Born in the Philippines, Elma Alorro Dionela knows what it’s like to live through hardships. After graduating with a Bachelor of Science in Education, she went to pursue her ambitions in Europe to improve her quality of life. She has over 17 years of experience as an educator working in three different countries.
Elma was diagnosed with breast cancer in February of 1998. As a dedicated wife and mother of two, she had a strong determination for survival. She stuck to her courage and positive attitude which made it possible for her to overcome the greatest turmoil in her life. After a long but successful recovery, Elma was able to live harmoniously by her golden rule: “Be absolutely determined to enjoy what you do, regardless of having breast cancer.”
Now, at the age of 69, Elma has made it her mission to inspire other breast cancer patients. Her book How to Turn Scars into Stars is a testimony of will, sacrifice and contribution.
Breast cancer is a disease that a lot of women worldwide have to deal with. What about the fear you experience when hear those devastating words from your doctor or the fact that you will lose a precious body part? Battling cancer is a mental sport: it involves long and restless nights after surgery, not to mention the monthly check ups at the hospital.
In How to Turn Scars into Stars, you will learn how to stay positive from the moment you’re diagnosed with breast cancer. A survivor herself, Elma Alorro Dionela shares her experiences and how she overcame these mental challenges of having diagnosed with breast cancer. She also provides some practical advice towards living a healthy lifestyle.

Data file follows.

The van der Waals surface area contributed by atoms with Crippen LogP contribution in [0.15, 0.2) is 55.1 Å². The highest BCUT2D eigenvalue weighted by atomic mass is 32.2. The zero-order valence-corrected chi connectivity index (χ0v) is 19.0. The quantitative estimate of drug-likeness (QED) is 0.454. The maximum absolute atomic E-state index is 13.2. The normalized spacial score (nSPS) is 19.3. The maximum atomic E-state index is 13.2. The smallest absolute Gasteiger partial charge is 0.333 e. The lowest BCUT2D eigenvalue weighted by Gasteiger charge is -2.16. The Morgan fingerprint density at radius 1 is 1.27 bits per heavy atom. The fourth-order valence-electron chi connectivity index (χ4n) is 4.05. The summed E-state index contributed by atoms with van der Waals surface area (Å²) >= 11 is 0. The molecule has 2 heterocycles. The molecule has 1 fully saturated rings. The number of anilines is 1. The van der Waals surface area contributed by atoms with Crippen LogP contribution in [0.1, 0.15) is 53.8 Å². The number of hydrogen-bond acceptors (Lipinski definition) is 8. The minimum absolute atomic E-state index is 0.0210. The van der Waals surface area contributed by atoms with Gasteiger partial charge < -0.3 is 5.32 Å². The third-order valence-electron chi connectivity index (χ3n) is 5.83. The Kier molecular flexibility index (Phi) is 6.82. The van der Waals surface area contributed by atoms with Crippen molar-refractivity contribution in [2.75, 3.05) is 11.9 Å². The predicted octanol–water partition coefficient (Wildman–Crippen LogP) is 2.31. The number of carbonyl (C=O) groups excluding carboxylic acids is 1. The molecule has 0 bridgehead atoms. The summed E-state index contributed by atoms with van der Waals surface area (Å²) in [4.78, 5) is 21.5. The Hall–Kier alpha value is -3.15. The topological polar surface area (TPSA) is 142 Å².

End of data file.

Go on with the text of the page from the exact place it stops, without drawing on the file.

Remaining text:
"How to Turn Scars into Stars cuts straight to the chase on what you need to do to make the most of the opportunities that come your way."
-Wendy Eng, author of Happy Free
"It takes a lot of courage to share such a personal story with other people. Elma is a fighter and she always stays so positive. I’m very proud of you, Elma!"
-Roselyn D. Miranda, nurse at St. Alexius Medical Center, HoffmanEstates, IL, USA
"Elma does a great job in offering some creative solutions! Providing joy and a sense of compassion, this book has all the ingredients of the perfect substitute medicine. How to Turn Scars into Stars...What a suitable title!"
-Dr.Andrea Maxim, ND, author of MAXIMized Health
"This isn’t one of those ‘I-am-going-to show-you-how-it’s-done’ type of book. Au contraire! This story exceeds battling breast cancer. Elma’s experiences tap into your mind and heart. She tells it like it is in a very practical and positive way. Elma, thank you for showing me the power to progress. Congratulations for crafting such a delicate must-read!"
-Adeline Heng, author of Doing Good and Doing Well
"Elma is a true survivor. And I hope that anyone reading this book gets just as inspired as I did."
-Georgia Tunguia-Galido, nurse at Landeskrankenhaus Bregenz, Vorarlberg, Austria
"A text book survivor on breast cancer. After reading How to Turn Scars into Stars, not only will you be able to appreciate life more, but you will also find out how much more you’re actually able to do, no matter how dire your situation is."
-Martha Lee, author of Restful Fitness
"Breast cancer patient or not, Elma’s story is captivating for anyone who is looking for motivation. Her positive outlook in life is truly inspiring, especially once you’ve read all the turbulence she went through."
-Anita Lang and Jennifer Lang, authors of The Mental Calorie
"It’s rare to find such honest advice in such an accessible format. This book will surely be a classic."
-Dr. Joshua Motaung, author of MEDICS
"Powerful, practical and solid advice on conquering the mental obstacles of cancer. Apply Elma Alorro Dionela’s knowledge and you’ll feel much more confident."
-Marilyn Pierce, author of Ground Work Before Pound Work
"Great job, Elma! As a nurse, I meet all different types of people. And I can tell by experience recovering mentally is absolutely crucial. It could either speed up or slow down your overall recovery process. I would recommend this book. The lifestyle tips are also very useful.”
-Esmeralda Vinas, nurse at Advocate Lutheran General Hospital, Park Ridge, IL USA